Lawsuits have been filed over this exact issue. The Los Angeles Superior Court issued an order prohibiting the City of Los Angeles and its police department from disclosing personnel records reflecting conduct that occurred prior to January 1, 2019. The order will be in effect until the substantive merits of the lawsuit have been decided by the court. Similar lawsuits have been filed in other jurisdictions, including San Bernardino County in an action filed by the San Bernardino County Sheriff’s Employees’ Benefit Association. Like the Los Angeles Superior Court, the San Bernardino Superior Court issued a restraining order prohibiting the retroactive disclosure of personnel records based on SB 1421. Additional lawsuits are expected to be filed as well.
Final resolution of the retroactivity question may not occur until the appellate process has been exhausted. Until that happens, law enforcement labor associations should take the position with their respective employer agencies that personnel records reflecting conduct that occurred prior to the new law’s effective date remain confidential and cannot be disclosed.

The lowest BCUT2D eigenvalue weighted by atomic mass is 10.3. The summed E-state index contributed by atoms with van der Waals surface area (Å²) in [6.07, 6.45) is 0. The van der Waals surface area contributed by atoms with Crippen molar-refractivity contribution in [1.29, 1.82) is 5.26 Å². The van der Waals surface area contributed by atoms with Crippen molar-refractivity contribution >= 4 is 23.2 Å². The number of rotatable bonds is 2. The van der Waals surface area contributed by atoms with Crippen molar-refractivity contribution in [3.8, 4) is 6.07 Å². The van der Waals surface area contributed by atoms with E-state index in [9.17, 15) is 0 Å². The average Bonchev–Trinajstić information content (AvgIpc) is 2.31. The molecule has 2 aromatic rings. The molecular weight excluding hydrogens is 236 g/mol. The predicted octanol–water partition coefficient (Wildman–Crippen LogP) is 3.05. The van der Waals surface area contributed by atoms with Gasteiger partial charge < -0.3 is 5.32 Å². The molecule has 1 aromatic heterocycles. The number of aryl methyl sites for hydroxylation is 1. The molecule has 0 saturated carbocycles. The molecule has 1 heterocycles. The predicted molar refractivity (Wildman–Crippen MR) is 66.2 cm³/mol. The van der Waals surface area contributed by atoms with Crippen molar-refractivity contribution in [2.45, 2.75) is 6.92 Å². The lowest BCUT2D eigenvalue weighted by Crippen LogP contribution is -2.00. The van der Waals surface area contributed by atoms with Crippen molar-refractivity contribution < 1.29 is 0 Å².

What Can Associations Do?
Public agency employers must comply with the new disclosure laws. Associations should, however, take immediate action to ensure that employers are taking all steps necessary and proper to protect their members’ confidentiality rights. There are two steps in this process: (1) meet and confer with the employing agency, and (2) initiate legal action when necessary and appropriate.
Meet and confer: Associations should immediately demand to meet and confer with their respective employing agencies, and endeavor to reach an agreement on policies and practices to ensure that their members’ rights will be protected to the fullest extent possible. The following issues are a few examples of what should be on the agenda: